Applicants Invest 90 to 140 Hours To Apply
MBA admissions at Dartmouth College’s Tuck School, Duke University’s Fuqua School and the University of Chicago’s Booth School of Business received the ultimate accolade from applicants today (May 12).
According to a new survey published by a group representing business school admissions consultants, MBA candidates named those schools the top three MBA programs that got to know them best in the application process.
That’s especially a coup for Tuck whose head of admissions Dawna Clarke has said her goal has been to create the most customer-friendly admissions office in the business school space. Following the top three schools were Stanford, UC-Berkeley Haas School, and Northwestern University’s Kellogg School of Management (see table below).
Some 377 applicants responded to the survey by the Association of International Graduate Admissions Consultants (AIGAC). This year’s respondents were significantly below the 1,451 last year or the 1,962 in 2010. The organization said there were fewer responses because the survey was fielded later in the application season than in prior years. Nearly one in six of the respondents (57%) said they used the help of admission consultants in applying to business school with the five most popular schools being Harvard Business School (25% of the respondents applied here and 13% were accepted), Wharton (22% applied and 14% gained acceptance), MIT Sloan (21% and 10%), Northwestern University’s Kellogg School of Management (21% and 9%), and Stanford Graduate School of Business (18% and 4%) (see table below).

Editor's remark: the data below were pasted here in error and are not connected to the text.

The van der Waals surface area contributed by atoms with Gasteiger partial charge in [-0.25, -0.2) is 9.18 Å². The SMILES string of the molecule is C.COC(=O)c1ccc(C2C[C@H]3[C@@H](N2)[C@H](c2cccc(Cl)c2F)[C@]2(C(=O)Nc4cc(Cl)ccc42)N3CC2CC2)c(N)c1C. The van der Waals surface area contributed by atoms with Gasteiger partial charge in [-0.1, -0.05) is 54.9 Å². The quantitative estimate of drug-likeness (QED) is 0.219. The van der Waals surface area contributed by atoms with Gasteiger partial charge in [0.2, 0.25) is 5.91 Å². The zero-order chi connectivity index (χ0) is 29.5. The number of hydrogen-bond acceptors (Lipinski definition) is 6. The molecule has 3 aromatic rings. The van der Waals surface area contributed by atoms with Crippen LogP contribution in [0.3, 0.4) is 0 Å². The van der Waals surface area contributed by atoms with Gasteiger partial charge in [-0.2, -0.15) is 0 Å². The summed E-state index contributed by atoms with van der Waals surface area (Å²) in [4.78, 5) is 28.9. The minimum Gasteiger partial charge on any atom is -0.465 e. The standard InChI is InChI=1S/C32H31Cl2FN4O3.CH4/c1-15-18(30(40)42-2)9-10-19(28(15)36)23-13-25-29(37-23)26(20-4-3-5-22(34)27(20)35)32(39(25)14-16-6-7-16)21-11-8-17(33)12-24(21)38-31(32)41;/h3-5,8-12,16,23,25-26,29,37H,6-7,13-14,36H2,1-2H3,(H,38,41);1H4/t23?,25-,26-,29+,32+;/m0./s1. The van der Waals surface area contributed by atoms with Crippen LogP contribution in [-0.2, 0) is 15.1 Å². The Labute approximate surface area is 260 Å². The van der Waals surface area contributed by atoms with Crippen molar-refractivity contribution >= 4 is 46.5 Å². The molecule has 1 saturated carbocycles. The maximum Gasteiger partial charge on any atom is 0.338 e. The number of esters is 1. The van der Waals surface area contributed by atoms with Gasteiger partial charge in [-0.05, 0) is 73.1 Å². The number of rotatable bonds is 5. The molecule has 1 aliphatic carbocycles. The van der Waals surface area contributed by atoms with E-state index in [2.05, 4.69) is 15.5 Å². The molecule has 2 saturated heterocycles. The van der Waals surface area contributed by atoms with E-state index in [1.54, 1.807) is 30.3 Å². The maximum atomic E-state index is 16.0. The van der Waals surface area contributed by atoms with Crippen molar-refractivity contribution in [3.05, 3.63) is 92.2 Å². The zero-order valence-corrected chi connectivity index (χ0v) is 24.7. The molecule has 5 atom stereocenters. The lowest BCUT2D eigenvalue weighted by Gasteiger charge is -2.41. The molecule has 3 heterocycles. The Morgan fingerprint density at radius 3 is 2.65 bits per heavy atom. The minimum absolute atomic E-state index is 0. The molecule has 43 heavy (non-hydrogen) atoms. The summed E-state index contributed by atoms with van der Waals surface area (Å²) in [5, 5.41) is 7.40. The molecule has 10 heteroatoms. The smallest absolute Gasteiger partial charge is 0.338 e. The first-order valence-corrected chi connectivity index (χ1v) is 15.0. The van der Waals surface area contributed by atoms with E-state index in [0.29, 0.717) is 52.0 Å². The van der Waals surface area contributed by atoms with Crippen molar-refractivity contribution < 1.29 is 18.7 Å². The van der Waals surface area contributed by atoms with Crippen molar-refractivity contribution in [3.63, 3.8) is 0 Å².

The survey–based on an open Internet questionnaire that anyone would fill out–covers a vast array of admissions and MBA issues, from the the most important factors that lead to choosing a business school to what kind of boost in income is expected once the degree in on a person’s resume. Among other things, AIGAC found that the average MBA applicant spends between 90 and 140 hours on the application process, excluding some 21 to 30 hours studying for the GMAT exam. After GMAT prep, writing essays for applications was the second most time-consuming activity in the application process, accounting for 16 to 20 hours. Merely deciding which schools to apply to also took a good bit of time: according to respondents, school selection consumed 11 to 15 hours (see table on following page).